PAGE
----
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Don’t call it paint – The secret to RØDE’s scratch-proof mics

Everyone knows the old saying – “if you want it done right, do it yourself”. While this doesn’t hold true in every instance, it’s something that we put a lot of value in here at RØDE. One of the things that makes us so special as a manufacturer is our focus on vertical integration, which basically means that we invest in a lot of the manufacturing processes ourselves rather than have an external company perform them as most microphone manufacturers do. While this typically means huge levels of investment it means we have this machinery at a fixed cost and can then use it across all our products to help bring you better products at accessible prices.

See the finalised painting line in operation at RØDE's factory in Sydney, Australia

Three years ago RØDE’s senior engineers began discussing the possibility of developing an in-house, automated paint line. At the time our products were being painted or coated manually using external suppliers, which was not only slow but expensive, and our new product development was limited by our suppliers’ capabilities. We began to investigate and research the materials, machinery, and the best application processes currently available in the field of paints and coatings.

A batch of NT1 bodies loaded into the line for coating

A batch of NT1 bodies loaded into the line for coating

Twelve months was spent on the initial research phase -- during this time we spoke to many industry experts about different products and procedures, and discovered a very special type of coating which offers a number of highly desirable qualities for our microphones. Firstly, as it was originally designed for military use it has an extremely high abrasion resistance, which means it is scratch resistant and incredibly durable. It is also designed to be anti-reflective, which is perfect for stage and broadcast applications. And finally it is extremely thin, unlike traditional powder-coating, which would allow us to paint extremely fine sections of microphones such as our HS1 headset.

The RØDE HS1 headset microphone, coated using RØDE's proprietary system

The RØDE HS1 headset microphone, coated using RØDE's proprietary system

We immediately made the decision to design and install an automated painting line that would allow us to use this type of coating, however we had no idea of the scale of the undertaking. If we did we might have thought twice!

One of the challenges we faced working with such a thin material that has a ceramic base, was that the ceramic component would ‘settle out’ in both the fluid delivery lines and pots that it sits in. It caused a number of process and quality issues such as blocking the fine tips on the spray nozzles and therefore drastically affect output and quality. To rectify this we needed to design a custom system whereby the material would constantly flow at a controlled temperature through the fluid lines via a special pumping system, ensuring the material was never static at any point of the process.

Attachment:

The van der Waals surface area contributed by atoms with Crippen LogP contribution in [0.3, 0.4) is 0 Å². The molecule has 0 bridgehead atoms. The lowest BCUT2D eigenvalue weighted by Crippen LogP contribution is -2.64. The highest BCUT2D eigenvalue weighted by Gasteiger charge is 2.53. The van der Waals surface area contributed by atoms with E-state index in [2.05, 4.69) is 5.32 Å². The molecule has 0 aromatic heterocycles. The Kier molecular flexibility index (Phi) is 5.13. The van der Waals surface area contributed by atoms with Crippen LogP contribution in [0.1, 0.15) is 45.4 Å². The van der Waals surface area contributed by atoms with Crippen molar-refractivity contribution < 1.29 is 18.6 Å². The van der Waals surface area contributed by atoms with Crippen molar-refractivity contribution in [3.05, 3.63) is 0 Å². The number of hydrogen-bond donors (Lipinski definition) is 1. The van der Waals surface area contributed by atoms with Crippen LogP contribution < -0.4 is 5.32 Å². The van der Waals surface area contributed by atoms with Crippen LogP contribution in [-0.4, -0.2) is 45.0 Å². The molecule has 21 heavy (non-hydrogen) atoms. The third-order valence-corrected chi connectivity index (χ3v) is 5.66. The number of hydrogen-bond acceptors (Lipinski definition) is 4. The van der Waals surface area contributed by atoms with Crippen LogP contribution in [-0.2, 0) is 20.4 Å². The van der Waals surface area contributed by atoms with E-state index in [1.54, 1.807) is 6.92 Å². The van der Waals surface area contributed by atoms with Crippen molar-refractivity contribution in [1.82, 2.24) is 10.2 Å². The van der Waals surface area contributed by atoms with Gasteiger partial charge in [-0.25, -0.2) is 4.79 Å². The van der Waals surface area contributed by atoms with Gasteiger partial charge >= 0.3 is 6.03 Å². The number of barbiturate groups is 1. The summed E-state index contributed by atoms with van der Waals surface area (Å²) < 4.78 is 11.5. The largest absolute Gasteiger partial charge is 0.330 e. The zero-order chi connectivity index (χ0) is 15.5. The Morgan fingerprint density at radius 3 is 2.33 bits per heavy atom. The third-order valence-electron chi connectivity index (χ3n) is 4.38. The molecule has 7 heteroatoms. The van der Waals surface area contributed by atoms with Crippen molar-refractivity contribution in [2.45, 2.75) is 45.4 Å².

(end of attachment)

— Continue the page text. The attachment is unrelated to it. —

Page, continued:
Electro-statically charged NT1 having the ceramic coating applied

Electro-statically charged NT1 having the ceramic coating applied

The application is completely electrostatic, meaning that the metal being coated needs to be statically charged to attract the coating. This is completely different to traditional spray painting or powder coating and has much stricter requirements for temperature, humidity and air pressure. We constructed a stand-alone building inside our factory to house the line, with state-of-the-art environmental controls to ensure everything is perfectly regulated.

The finished painting line at RØDE Headquarters in Sydney, Australia

The finished painting line at RØDE Headquarters in Sydney, Australia

The construction of the line was a six month process and the implementation was another twelve, with it being completely functional at the end of 2013. To date it is the largest single in-house project undertaken at RØDE, and as far as we know this line is the first of its kind in large-scale Australian manufacturing. There are some companies applying similar finishes manually, especially in the firearm market, but there are no automated systems like it anywhere in Australia. Worldwide we are now one of very few companies who have successfully automated the process, and certainly the only microphone manufacturer to do so.

A finished NT1 body, following the curing process

A finished NT1 body, following the curing process

This unlocks huge potential for us at RØDE - we are able to design, prototype, paint and assemble a product, taking it from the development stage to production, while keeping every step of the process in-house here at RØDE’s manufacturing plant in Sydney, Australia. While this is a huge feat for us in the RØDE engineering team what ultimately matters is the benefit for our customers. Beautifully finished, scratch resistant microphones that last a lifetime in the studio, on tour, or anywhere you chose to take your RØDE.

Karl Griggs joined RØDE in 2004 as the company’s Engineering Manager, and was tasked with the job of creating a world-class manufacturing facility. Since that time he’s overseen the expansion of the company factory to include over more than US$30 million in industrial automation equipment, and made RØDE an industry leader in professional audio and one of the most advanced manufacturers in Australia – recognized with the company being awarded the 2013 Australian Export Manufacturer of the Year.